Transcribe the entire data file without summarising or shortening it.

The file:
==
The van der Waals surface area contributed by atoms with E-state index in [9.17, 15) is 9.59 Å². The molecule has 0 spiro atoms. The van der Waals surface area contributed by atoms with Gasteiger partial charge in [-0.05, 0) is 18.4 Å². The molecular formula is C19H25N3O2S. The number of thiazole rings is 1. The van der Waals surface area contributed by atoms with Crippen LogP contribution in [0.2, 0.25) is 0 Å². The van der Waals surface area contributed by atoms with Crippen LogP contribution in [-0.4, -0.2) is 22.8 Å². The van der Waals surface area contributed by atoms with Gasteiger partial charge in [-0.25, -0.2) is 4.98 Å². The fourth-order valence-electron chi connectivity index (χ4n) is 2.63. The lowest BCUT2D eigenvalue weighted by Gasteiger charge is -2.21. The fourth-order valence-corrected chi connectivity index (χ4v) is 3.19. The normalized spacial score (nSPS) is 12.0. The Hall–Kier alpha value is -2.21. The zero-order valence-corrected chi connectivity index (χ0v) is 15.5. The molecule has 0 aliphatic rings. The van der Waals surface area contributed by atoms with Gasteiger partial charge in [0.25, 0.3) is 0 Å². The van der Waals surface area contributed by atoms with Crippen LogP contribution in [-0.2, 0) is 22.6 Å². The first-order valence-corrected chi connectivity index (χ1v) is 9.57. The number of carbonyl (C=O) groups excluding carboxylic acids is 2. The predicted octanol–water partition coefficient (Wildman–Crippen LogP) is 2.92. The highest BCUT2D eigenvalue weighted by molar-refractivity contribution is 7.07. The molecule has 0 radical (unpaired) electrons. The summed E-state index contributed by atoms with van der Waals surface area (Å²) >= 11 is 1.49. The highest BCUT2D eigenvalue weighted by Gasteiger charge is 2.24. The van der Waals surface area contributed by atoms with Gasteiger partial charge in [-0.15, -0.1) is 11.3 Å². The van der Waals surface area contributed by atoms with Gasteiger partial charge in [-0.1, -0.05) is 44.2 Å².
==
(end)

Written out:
The van der Waals surface area contributed by atoms with E-state index in [9.17, 15) is 9.59 Å². The molecule has 0 spiro atoms. The van der Waals surface area contributed by atoms with Gasteiger partial charge in [-0.05, 0) is 18.4 Å². The molecular formula is C19H25N3O2S. The number of thiazole rings is 1. The van der Waals surface area contributed by atoms with Crippen LogP contribution in [0.2, 0.25) is 0 Å². The van der Waals surface area contributed by atoms with Crippen LogP contribution in [-0.4, -0.2) is 22.8 Å². The van der Waals surface area contributed by atoms with Gasteiger partial charge in [-0.25, -0.2) is 4.98 Å². The fourth-order valence-electron chi connectivity index (χ4n) is 2.63. The lowest BCUT2D eigenvalue weighted by Gasteiger charge is -2.21. The fourth-order valence-corrected chi connectivity index (χ4v) is 3.19. The normalized spacial score (nSPS) is 12.0. The Hall–Kier alpha value is -2.21. The zero-order valence-corrected chi connectivity index (χ0v) is 15.5. The molecule has 0 aliphatic rings. The van der Waals surface area contributed by atoms with Gasteiger partial charge in [0.25, 0.3) is 0 Å². The van der Waals surface area contributed by atoms with Crippen LogP contribution in [-0.2, 0) is 22.6 Å². The first-order valence-corrected chi connectivity index (χ1v) is 9.57. The number of carbonyl (C=O) groups excluding carboxylic acids is 2. The predicted octanol–water partition coefficient (Wildman–Crippen LogP) is 2.92. The highest BCUT2D eigenvalue weighted by molar-refractivity contribution is 7.07. The molecule has 0 radical (unpaired) electrons. The summed E-state index contributed by atoms with van der Waals surface area (Å²) >= 11 is 1.49. The highest BCUT2D eigenvalue weighted by Gasteiger charge is 2.24. The van der Waals surface area contributed by atoms with Gasteiger partial charge in [-0.15, -0.1) is 11.3 Å². The van der Waals surface area contributed by atoms with Gasteiger partial charge in [-0.1, -0.05) is 44.2 Å².